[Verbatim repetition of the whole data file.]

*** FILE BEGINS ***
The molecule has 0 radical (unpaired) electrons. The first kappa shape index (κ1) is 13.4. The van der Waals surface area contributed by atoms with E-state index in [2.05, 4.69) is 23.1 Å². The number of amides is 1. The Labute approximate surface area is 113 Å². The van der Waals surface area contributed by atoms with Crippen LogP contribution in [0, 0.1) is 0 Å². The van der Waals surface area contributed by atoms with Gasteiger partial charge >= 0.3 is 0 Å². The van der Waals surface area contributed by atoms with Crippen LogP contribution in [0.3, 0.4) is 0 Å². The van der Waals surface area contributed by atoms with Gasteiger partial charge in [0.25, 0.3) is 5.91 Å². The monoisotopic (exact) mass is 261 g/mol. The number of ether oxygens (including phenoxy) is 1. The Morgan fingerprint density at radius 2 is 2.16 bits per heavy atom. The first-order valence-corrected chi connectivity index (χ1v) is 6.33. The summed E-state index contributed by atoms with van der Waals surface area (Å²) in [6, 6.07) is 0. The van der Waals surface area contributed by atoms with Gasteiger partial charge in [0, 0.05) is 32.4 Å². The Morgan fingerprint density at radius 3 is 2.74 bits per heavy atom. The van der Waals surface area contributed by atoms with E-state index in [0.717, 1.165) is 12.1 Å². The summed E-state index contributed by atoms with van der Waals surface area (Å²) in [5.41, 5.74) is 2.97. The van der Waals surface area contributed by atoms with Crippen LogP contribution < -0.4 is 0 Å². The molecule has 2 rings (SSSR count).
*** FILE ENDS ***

The molecule has 0 radical (unpaired) electrons. The first kappa shape index (κ1) is 13.4. The van der Waals surface area contributed by atoms with E-state index in [2.05, 4.69) is 23.1 Å². The number of amides is 1. The Labute approximate surface area is 113 Å². The van der Waals surface area contributed by atoms with Crippen LogP contribution in [0, 0.1) is 0 Å². The van der Waals surface area contributed by atoms with Gasteiger partial charge >= 0.3 is 0 Å². The van der Waals surface area contributed by atoms with Crippen LogP contribution in [0.3, 0.4) is 0 Å². The van der Waals surface area contributed by atoms with Gasteiger partial charge in [0.25, 0.3) is 5.91 Å². The monoisotopic (exact) mass is 261 g/mol. The number of ether oxygens (including phenoxy) is 1. The Morgan fingerprint density at radius 2 is 2.16 bits per heavy atom. The first-order valence-corrected chi connectivity index (χ1v) is 6.33. The summed E-state index contributed by atoms with van der Waals surface area (Å²) in [6, 6.07) is 0. The van der Waals surface area contributed by atoms with Gasteiger partial charge in [0, 0.05) is 32.4 Å². The Morgan fingerprint density at radius 3 is 2.74 bits per heavy atom. The van der Waals surface area contributed by atoms with E-state index in [0.717, 1.165) is 12.1 Å². The summed E-state index contributed by atoms with van der Waals surface area (Å²) in [5.41, 5.74) is 2.97. The van der Waals surface area contributed by atoms with Crippen LogP contribution < -0.4 is 0 Å². The molecule has 2 rings (SSSR count).